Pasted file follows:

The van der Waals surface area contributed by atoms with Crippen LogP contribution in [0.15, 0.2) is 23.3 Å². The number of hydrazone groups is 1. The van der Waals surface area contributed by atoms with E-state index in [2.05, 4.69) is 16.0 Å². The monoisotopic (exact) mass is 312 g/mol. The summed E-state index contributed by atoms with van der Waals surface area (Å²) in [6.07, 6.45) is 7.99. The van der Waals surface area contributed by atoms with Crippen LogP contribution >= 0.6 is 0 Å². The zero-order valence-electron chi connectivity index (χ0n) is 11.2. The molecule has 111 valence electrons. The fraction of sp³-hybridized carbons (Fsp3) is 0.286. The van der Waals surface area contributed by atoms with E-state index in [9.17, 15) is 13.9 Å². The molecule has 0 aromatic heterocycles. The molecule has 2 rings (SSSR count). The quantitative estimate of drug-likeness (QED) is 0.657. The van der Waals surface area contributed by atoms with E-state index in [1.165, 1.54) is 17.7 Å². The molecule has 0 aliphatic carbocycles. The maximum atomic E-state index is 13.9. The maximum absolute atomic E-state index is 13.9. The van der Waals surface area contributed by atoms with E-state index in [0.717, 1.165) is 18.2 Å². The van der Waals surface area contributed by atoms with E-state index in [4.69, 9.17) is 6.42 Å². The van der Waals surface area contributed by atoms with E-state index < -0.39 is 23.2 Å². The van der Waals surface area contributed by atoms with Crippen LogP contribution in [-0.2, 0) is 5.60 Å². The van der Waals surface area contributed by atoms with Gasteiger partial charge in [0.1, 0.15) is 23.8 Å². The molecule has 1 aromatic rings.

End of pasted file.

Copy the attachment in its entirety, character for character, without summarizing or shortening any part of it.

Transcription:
The van der Waals surface area contributed by atoms with Crippen LogP contribution in [0.15, 0.2) is 23.3 Å². The number of hydrazone groups is 1. The van der Waals surface area contributed by atoms with E-state index in [2.05, 4.69) is 16.0 Å². The monoisotopic (exact) mass is 312 g/mol. The summed E-state index contributed by atoms with van der Waals surface area (Å²) in [6.07, 6.45) is 7.99. The van der Waals surface area contributed by atoms with Crippen LogP contribution >= 0.6 is 0 Å². The zero-order valence-electron chi connectivity index (χ0n) is 11.2. The molecule has 111 valence electrons. The fraction of sp³-hybridized carbons (Fsp3) is 0.286. The van der Waals surface area contributed by atoms with E-state index in [9.17, 15) is 13.9 Å². The molecule has 0 aromatic heterocycles. The molecule has 2 rings (SSSR count). The quantitative estimate of drug-likeness (QED) is 0.657. The van der Waals surface area contributed by atoms with E-state index in [1.165, 1.54) is 17.7 Å². The molecule has 0 aliphatic carbocycles. The maximum atomic E-state index is 13.9. The maximum absolute atomic E-state index is 13.9. The van der Waals surface area contributed by atoms with E-state index in [0.717, 1.165) is 18.2 Å². The van der Waals surface area contributed by atoms with E-state index in [4.69, 9.17) is 6.42 Å². The van der Waals surface area contributed by atoms with E-state index < -0.39 is 23.2 Å². The van der Waals surface area contributed by atoms with Crippen LogP contribution in [-0.2, 0) is 5.60 Å². The van der Waals surface area contributed by atoms with Gasteiger partial charge in [0.1, 0.15) is 23.8 Å². The molecule has 1 aromatic rings.